Goldman Sachs 2008 prediction that oil would reach $200 per barrel seems a lifetime ago, with oil currently trading close to multiyear lows.
The recent decision to lift Western trading sanctions against Iran which, in turn, will see Iranian crude exports come back to market, has piled even more pressure on an already tumbling oil price, which now trades close to its lowest level since 2003. The dramatic 70% fall has been attributed to over supply as opposed to lack of demand, and yet there is no clear indication that OPEC (Organisation of Petroleum Exporting Countries) will move to support the tumbling price by cutting production. Consequently, as there always is with any movements in underlying asset prices, there have been a variety of winners and losers.
Perhaps those most obviously caught on the wrong side of the devaluation have been the worlds oil producing countries, such as Russia, which loses about $2bn in revenues for every dollar fall in the oil price and is now in recession, and Saudi Arabia, whose stock market, the Tadawul All Share Index, has halved in value since the summer of 2014. It will also come as no surprise that the major oil companies BP, Royal Dutch Shell, Exxon Mobile, Schlumberger and ConnocoPhillips to name just a few, have suffered weaker profits and will struggle to maintain their current dividend policies, whilst their smaller counterparts have become potential takeover targets as they battle to stay in business.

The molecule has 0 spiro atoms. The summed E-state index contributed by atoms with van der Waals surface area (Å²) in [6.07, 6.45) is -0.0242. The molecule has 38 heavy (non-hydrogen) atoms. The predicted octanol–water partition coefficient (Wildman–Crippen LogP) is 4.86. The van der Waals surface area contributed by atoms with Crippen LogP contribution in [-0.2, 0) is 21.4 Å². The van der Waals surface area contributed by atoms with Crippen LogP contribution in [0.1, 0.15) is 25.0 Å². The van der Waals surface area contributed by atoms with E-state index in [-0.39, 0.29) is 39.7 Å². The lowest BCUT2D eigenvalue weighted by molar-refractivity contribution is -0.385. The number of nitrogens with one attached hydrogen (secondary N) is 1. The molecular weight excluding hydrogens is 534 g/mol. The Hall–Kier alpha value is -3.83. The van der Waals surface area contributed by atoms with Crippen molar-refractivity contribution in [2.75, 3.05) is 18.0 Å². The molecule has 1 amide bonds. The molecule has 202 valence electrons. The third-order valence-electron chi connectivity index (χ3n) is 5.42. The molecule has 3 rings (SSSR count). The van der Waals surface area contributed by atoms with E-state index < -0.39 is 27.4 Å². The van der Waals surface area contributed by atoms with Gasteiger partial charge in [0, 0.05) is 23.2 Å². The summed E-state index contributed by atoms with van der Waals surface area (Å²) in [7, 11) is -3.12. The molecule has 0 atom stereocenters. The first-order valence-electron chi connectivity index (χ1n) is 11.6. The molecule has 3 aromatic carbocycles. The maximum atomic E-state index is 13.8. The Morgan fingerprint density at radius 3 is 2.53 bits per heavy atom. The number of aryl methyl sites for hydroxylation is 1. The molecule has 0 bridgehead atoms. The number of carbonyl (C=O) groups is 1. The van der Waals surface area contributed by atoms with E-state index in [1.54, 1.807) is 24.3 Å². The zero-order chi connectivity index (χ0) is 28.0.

Conversely, and less covered in the media, many are also benefitting from lower oil prices as the fall triggers a large-scale international redistribution of income, from oil sellers to oil buyers. India, Egypt and Indonesia have all been able to cut their subsidies on fuel, airlines have seen costs slashed and, closer to home, motorists are now at long last paying far less at the pump, even though the ˜rocket and feather pricing phenomenon remains true to form! Other net oil importers such as China should also see their economy benefit.
From an investment perspective, the steep fall in the oil price has weighed heavily on global financial markets which have proven over-reliant on the energy and mining sectors. It is forecast that the oil price could fall even further as supply continues to outstrip demand in the short term. One thing that the recent market volatility has served to highlight is the benefit of proper diversification within an investment portfolio, to ensure that the effect of any stockmarket volatility on returns is limited.
Should you wish to discuss any of the above commentary in further detail, or are considering adjusting your investment strategy in general, then please contact our investment management team on 01604 621421.